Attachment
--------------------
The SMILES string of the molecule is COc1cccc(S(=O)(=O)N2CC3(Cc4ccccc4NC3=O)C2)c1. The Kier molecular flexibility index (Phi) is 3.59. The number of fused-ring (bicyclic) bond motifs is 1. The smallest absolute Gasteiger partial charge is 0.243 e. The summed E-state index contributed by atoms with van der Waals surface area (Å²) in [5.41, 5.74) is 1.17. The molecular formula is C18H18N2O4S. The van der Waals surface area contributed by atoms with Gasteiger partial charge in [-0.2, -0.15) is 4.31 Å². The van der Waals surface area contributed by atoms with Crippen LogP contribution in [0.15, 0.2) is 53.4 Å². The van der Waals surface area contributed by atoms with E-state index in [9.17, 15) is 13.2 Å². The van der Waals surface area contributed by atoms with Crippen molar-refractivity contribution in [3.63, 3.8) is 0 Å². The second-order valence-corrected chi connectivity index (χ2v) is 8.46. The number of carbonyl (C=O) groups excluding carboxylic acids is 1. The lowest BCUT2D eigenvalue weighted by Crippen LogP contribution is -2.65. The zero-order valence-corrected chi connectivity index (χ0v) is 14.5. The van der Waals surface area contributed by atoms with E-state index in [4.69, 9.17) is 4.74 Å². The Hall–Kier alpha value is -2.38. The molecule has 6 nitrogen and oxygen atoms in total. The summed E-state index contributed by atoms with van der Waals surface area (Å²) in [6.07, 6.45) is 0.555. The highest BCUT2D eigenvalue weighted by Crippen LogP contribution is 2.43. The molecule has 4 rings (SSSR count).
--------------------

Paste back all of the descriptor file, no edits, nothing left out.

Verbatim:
The SMILES string of the molecule is COc1cccc(S(=O)(=O)N2CC3(Cc4ccccc4NC3=O)C2)c1. The Kier molecular flexibility index (Phi) is 3.59. The number of fused-ring (bicyclic) bond motifs is 1. The smallest absolute Gasteiger partial charge is 0.243 e. The summed E-state index contributed by atoms with van der Waals surface area (Å²) in [5.41, 5.74) is 1.17. The molecular formula is C18H18N2O4S. The van der Waals surface area contributed by atoms with Gasteiger partial charge in [-0.2, -0.15) is 4.31 Å². The van der Waals surface area contributed by atoms with Crippen LogP contribution in [0.15, 0.2) is 53.4 Å². The van der Waals surface area contributed by atoms with E-state index in [9.17, 15) is 13.2 Å². The van der Waals surface area contributed by atoms with Crippen molar-refractivity contribution in [3.63, 3.8) is 0 Å². The second-order valence-corrected chi connectivity index (χ2v) is 8.46. The number of carbonyl (C=O) groups excluding carboxylic acids is 1. The lowest BCUT2D eigenvalue weighted by Crippen LogP contribution is -2.65. The zero-order valence-corrected chi connectivity index (χ0v) is 14.5. The van der Waals surface area contributed by atoms with E-state index in [4.69, 9.17) is 4.74 Å². The Hall–Kier alpha value is -2.38. The molecule has 6 nitrogen and oxygen atoms in total. The summed E-state index contributed by atoms with van der Waals surface area (Å²) in [6.07, 6.45) is 0.555. The highest BCUT2D eigenvalue weighted by Crippen LogP contribution is 2.43. The molecule has 4 rings (SSSR count).